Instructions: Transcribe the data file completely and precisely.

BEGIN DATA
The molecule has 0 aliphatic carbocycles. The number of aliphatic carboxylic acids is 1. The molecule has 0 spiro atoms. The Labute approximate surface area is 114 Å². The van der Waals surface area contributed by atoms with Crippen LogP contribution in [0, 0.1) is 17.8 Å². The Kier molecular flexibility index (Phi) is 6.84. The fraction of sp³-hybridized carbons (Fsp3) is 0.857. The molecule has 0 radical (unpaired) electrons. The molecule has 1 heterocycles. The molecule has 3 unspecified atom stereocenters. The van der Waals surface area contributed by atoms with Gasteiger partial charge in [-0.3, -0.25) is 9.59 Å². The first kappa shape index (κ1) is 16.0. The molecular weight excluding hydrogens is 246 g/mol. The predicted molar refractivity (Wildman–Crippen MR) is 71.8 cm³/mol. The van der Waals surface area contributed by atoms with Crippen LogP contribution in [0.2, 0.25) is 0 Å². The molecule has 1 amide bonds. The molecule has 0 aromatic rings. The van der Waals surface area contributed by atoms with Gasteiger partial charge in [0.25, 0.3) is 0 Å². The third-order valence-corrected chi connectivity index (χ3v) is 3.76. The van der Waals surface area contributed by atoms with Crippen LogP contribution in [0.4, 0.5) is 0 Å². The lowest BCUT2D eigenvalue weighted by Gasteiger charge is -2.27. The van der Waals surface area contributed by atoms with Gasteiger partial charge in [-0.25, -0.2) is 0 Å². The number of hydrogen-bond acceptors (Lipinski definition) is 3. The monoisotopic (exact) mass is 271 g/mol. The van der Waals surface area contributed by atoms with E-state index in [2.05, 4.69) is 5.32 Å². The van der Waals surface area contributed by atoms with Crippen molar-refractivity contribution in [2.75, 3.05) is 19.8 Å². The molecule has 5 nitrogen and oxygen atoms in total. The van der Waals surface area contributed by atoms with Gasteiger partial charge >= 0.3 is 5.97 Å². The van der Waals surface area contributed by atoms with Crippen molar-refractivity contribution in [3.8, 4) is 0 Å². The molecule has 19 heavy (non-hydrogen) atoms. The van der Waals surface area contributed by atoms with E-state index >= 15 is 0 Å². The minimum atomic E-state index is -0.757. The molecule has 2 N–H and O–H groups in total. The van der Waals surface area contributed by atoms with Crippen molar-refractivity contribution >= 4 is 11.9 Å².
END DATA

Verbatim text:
The molecule has 0 aliphatic carbocycles. The number of aliphatic carboxylic acids is 1. The molecule has 0 spiro atoms. The Labute approximate surface area is 114 Å². The van der Waals surface area contributed by atoms with Crippen LogP contribution in [0, 0.1) is 17.8 Å². The Kier molecular flexibility index (Phi) is 6.84. The fraction of sp³-hybridized carbons (Fsp3) is 0.857. The molecule has 0 radical (unpaired) electrons. The molecule has 1 heterocycles. The molecule has 3 unspecified atom stereocenters. The van der Waals surface area contributed by atoms with Gasteiger partial charge in [-0.3, -0.25) is 9.59 Å². The first kappa shape index (κ1) is 16.0. The molecular weight excluding hydrogens is 246 g/mol. The predicted molar refractivity (Wildman–Crippen MR) is 71.8 cm³/mol. The van der Waals surface area contributed by atoms with Crippen LogP contribution in [0.2, 0.25) is 0 Å². The molecule has 1 amide bonds. The molecule has 0 aromatic rings. The van der Waals surface area contributed by atoms with Gasteiger partial charge in [0.25, 0.3) is 0 Å². The third-order valence-corrected chi connectivity index (χ3v) is 3.76. The van der Waals surface area contributed by atoms with Crippen LogP contribution in [0.4, 0.5) is 0 Å². The lowest BCUT2D eigenvalue weighted by Gasteiger charge is -2.27. The van der Waals surface area contributed by atoms with Gasteiger partial charge in [-0.25, -0.2) is 0 Å². The number of hydrogen-bond acceptors (Lipinski definition) is 3. The monoisotopic (exact) mass is 271 g/mol. The van der Waals surface area contributed by atoms with E-state index in [2.05, 4.69) is 5.32 Å². The van der Waals surface area contributed by atoms with Crippen molar-refractivity contribution in [2.75, 3.05) is 19.8 Å². The molecule has 5 nitrogen and oxygen atoms in total. The van der Waals surface area contributed by atoms with Gasteiger partial charge >= 0.3 is 5.97 Å². The van der Waals surface area contributed by atoms with Crippen molar-refractivity contribution in [3.8, 4) is 0 Å². The molecule has 19 heavy (non-hydrogen) atoms. The van der Waals surface area contributed by atoms with E-state index >= 15 is 0 Å². The minimum atomic E-state index is -0.757. The molecule has 2 N–H and O–H groups in total. The van der Waals surface area contributed by atoms with Crippen molar-refractivity contribution >= 4 is 11.9 Å².